These are the saddest of
Tinker, to Evers, to Chance.
Lara Croft is an unformed character, an archetype, but she is hardly less formed than Sir Percival - how could she be? - and if Tomb Raider is not entirely successful as a film, surely Parsifal is not entirely unsuccessful as an opera. Percival is a rite of passage, a memory of a puberty initiation mystery, and so Percival's unformedness grows organically from his story. Croft is simply not thought through.
You are in a maze of twisty
little passages, all different
We need to keep our eye on the ball, and pay attention to the Man behind the Curtain, for in games (as elsewhere) things are seldom what they seem. Mysteries are not about detection or problem solving; they are about a damaged, fractured world, and the struggle to make it whole.
But down these mean streets a
man must go who is not himself
mean.... He must be the best
man in his world and a good
enough man for any world.
- Raymond Chandler, "The Simple Art of Murder"
Game designers who see only Sherlock Holmes's puzzle-solving are missing the point, just as game designers who think the story of war is the struggle between two generals have forgotten the lessons of the last two centuries. They have forgotten The Naked and the Dead and Catch-22, or for that matter Run Silent, Run Deep and Apocalypse Now. James Bond isn't about espionage (for which, see Le Carré, written in response); he's a fantasy of masculine good humor. If genre makes the game (which I personally doubt), we ought to get the genre right.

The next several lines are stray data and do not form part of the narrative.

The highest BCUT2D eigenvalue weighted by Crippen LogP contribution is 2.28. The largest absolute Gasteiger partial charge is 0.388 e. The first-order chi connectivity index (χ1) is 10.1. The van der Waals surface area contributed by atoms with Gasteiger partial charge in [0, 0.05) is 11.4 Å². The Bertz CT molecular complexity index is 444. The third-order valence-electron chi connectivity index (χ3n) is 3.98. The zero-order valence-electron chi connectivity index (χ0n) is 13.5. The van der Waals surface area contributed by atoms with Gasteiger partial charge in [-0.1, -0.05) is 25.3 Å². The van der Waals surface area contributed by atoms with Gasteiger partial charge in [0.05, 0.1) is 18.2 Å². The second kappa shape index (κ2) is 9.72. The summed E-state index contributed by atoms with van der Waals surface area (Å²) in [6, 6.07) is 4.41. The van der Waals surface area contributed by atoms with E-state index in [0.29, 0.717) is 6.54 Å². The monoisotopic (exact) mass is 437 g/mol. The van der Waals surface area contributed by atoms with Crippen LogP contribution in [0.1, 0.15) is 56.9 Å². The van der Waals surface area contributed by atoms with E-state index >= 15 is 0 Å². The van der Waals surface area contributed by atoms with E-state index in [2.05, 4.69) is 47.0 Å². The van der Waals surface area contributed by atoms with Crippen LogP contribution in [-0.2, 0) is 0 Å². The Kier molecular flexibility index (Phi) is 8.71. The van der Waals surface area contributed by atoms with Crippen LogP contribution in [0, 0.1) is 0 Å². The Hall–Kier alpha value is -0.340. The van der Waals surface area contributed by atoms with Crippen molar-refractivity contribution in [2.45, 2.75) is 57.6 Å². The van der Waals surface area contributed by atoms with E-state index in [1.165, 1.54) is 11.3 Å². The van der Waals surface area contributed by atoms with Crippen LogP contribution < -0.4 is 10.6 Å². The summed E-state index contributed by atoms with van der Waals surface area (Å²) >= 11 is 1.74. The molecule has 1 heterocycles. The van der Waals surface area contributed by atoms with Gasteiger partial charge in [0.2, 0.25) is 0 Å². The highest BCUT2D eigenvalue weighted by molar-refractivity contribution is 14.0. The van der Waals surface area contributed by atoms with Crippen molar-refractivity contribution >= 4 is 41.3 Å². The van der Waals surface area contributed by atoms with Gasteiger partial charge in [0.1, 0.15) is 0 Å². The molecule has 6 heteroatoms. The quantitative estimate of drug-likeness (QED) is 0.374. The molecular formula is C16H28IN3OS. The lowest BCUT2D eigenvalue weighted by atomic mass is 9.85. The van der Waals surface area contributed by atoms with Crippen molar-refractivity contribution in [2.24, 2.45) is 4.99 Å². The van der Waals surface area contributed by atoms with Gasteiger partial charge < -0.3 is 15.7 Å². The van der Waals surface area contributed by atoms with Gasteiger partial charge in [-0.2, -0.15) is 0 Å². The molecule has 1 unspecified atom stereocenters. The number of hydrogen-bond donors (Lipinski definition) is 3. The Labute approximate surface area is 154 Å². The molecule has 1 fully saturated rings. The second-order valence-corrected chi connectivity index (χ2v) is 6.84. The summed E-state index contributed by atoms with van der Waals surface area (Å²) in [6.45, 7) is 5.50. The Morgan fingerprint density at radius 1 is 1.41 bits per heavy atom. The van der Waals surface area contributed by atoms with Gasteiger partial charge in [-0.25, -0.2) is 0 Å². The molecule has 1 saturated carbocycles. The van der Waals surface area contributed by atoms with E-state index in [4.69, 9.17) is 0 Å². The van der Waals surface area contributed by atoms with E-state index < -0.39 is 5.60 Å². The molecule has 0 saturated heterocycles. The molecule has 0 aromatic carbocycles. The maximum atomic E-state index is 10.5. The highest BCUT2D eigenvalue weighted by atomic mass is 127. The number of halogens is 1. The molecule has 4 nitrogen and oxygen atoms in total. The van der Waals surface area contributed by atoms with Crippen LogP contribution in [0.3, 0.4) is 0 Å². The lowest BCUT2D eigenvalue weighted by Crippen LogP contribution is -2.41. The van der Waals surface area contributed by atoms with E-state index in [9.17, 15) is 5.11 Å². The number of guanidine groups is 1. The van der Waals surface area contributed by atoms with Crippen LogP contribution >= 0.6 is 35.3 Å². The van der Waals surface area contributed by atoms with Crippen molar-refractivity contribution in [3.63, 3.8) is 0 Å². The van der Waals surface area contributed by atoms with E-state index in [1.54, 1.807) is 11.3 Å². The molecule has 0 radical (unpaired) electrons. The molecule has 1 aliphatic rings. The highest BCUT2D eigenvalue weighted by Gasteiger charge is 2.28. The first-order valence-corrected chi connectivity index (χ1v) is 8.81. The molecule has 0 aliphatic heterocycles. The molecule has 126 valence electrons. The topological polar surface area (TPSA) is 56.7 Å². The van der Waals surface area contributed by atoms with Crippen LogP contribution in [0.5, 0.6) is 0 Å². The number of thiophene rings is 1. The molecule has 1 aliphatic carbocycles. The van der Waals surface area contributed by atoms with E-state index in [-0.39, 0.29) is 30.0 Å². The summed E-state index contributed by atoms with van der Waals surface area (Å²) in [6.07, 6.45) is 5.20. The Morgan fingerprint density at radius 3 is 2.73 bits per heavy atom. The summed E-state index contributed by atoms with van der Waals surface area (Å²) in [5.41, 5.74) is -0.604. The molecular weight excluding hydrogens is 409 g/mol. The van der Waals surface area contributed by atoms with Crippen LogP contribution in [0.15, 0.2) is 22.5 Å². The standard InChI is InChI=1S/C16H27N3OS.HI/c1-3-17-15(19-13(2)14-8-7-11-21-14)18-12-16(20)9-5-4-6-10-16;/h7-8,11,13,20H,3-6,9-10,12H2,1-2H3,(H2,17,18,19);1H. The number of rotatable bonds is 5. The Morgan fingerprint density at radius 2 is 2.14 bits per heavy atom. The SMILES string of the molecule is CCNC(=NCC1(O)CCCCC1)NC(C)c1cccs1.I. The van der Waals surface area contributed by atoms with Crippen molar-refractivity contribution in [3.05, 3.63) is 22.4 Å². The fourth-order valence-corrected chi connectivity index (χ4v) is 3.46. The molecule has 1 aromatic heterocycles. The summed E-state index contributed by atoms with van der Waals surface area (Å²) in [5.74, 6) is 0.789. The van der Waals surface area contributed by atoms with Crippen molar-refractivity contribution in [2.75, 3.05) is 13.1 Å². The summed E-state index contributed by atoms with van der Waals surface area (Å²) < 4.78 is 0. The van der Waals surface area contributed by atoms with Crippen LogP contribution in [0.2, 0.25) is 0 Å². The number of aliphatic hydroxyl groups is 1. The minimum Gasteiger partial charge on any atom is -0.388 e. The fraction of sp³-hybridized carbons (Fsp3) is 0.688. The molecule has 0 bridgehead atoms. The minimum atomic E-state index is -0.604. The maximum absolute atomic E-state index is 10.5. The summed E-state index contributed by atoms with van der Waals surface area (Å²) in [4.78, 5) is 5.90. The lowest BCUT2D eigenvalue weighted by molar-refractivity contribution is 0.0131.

And somewhere children shout,
But there is no joy in
We have known for decades that the reader constructs meaning, that stories are a negotiation and the text is never quite the Text. We have always known this. Narrative begins with performance; the theater never dies; we all tell stories after dinner. Our oldest story begins in the tenth year of the great war, as the Directors meet to discuss the next dividend and discover that they are themselves at war. Our oldest story begins again in the mysterious light in the eyes of two young lovers, newly met, in a time of impossible difficulties.
We can now look back on two decades of computer games. We've filled a bookshelf with game after game. But what on this shelf speaks to us of that strange, terrible, irresistible force that brings these lovers together? What brings to us new understanding of sexuality? What have games told us about surviving the moment when we learn that our father (or our daughter, or our spouse) is not the man we once believed? Theater does this; it always has. Film, print, verse, painting, sculpture: they all do it.
Where are the games?